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BUS 115 Chap002 Sources of the Law


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BUS 115 Chap002 Sources of the Law

  1. 1. Chapter 2 Sources of the Law 2-1
  2. 2. The Law as a Balancing Act • The system is not perfect (human-effect) – • • Ex: One person’s rights are enforced while another’s are not Legislators and judges try to be as objective as possible Personal prejudices, biases, and other limitations still creep into the process 2-2
  3. 3. Dualities within the Law • The legal system is shaped by several dualities: – Balance between the spirit and the letter of the law – Between legal words and their interpretation – Between abstract principles and concrete situations 2-3
  4. 4. The Spirit and the Letter of the Law • A person who follows the “spirit” of the law has found its actual intent, while one who is tied to the “letter” of the law has missed its true meaning. 2-4
  5. 5. Words versus Interpretation • Because words are often ambiguous, the language of the law can become a hindrance rather than a help in the execution of the law. • It is sometimes necessary to manipulate the language in order to uncover the actual intent of the lawmakers and to apply that intent in a consistent and fair fashion 2-5
  6. 6. The Abstract and the Concrete • It is not always easy to take an abstract principle (“The gov’t should be fair and equitable”) and apply that to a concrete piece of legislation (reforming tax structure, education, etc.) 2-6
  7. 7. Constitutional Law • Constitution – basic law of a nation or state • Constitutional law – body of law that makes up a constitution and its interpretation 2-7
  8. 8. Constitutional Law • Articles of Confederation – Created to hold together a fragile coalition of states, each of which was determined to maintain its own independent existence – Much weaker federal government and stronger state governments – A primary weakness was that Confederation Congress could not impose taxes or tariffs 2-8
  9. 9. Principles of the U.S. Constitution • Separation of national powers among three distinct branches of government • System of checks and balances that allows each branch to oversee the operation of the other two branches 2-9
  10. 10. Structure of the U.S. Constitution • Articles – establish the organization of the national government • Amendments – change provisions in the original articles – add ideas that the framers did not include in those articles 2-10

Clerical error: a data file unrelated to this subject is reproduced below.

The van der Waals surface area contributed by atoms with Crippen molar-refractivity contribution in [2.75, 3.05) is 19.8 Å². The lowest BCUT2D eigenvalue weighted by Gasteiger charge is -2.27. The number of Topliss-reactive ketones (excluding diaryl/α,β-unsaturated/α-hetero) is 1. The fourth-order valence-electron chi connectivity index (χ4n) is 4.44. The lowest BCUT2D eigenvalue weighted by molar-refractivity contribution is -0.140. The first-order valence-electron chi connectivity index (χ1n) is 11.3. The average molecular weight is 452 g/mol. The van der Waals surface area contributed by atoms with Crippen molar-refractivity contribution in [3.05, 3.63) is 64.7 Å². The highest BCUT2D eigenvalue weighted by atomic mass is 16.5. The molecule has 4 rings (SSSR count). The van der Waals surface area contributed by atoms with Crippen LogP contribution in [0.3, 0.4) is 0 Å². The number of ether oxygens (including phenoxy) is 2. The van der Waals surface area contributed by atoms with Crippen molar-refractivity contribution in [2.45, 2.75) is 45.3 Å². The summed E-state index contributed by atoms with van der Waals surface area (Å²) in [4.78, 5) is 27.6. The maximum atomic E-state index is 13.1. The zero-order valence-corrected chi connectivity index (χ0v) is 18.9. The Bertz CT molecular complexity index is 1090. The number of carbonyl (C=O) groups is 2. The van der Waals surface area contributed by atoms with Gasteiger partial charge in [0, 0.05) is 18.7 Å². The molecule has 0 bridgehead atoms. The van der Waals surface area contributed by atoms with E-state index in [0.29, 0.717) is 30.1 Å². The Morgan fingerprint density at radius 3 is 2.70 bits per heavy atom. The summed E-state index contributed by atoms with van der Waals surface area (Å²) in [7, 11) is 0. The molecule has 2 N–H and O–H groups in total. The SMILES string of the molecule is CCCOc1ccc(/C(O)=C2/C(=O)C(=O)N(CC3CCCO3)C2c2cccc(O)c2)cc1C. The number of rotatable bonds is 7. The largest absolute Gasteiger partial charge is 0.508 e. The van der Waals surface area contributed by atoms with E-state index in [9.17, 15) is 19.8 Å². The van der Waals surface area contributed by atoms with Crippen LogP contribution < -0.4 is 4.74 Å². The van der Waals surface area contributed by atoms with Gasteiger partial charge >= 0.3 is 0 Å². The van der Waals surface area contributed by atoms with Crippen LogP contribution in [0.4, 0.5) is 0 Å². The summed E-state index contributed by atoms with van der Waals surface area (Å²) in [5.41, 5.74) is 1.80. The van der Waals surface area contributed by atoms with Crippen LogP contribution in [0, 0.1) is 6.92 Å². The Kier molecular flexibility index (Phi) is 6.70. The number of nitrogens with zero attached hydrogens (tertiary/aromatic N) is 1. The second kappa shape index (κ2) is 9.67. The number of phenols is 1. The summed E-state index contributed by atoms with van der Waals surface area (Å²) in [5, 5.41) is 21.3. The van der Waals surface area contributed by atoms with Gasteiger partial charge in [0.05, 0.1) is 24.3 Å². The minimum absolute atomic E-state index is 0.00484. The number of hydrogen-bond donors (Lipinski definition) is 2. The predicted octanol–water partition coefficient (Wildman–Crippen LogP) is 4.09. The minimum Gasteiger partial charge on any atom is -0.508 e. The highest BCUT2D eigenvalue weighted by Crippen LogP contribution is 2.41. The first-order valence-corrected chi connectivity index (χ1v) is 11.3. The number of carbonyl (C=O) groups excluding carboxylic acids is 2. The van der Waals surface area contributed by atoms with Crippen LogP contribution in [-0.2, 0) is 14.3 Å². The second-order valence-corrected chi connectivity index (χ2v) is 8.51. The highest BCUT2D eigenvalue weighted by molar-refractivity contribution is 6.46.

11. 11. Articles of the U.S. Constitution 2-11
  12. 12. States Rights, Democracy, and the Amendment Process • Articles of Confederation did not set up a democracy, rather the Articles expressly support state supremacy. • When the U.S. Constitution was written many of the provisions of the Articles of Confederation were lost 2-12
  13. 13. The Question of Democracy • Structure of the Constitution establishes a republic • Democracy: the people have direct control over the government • Republic: the people elect delegates to represent them. 2-13
  14. 14. State Constitutions • Each state in the union adopts its own constitution • Establishes the state’s government • Sets down principles to guide the state government in making state laws and conducting state business • NC Constitution 2-14
  15. 15. The Principle of Supremacy • The U.S. Constitution is the supreme law of the land • All other laws must be in line with constitutional principles • U.S. Constitution (Cornell) 2-15
  16. 16. Federal v. State Statutes • Preemption – the process by which the courts decide that a federal statute must take precedence over a state statute. • Devolution – occurs when the courts redefine a right and shift the obligation to enforce that right from an upper level authority to a lower one 2-16
  17. 17. Commerce Clause • The federal government’s power to regulate business has emerged over the years out of the Commerce Clause of the U.S. Constitution. • The power to regulate is so broad today that the federal government can regulate any business activity that affects interstate commerce. • Article I, Section 8, Clause 3 2-17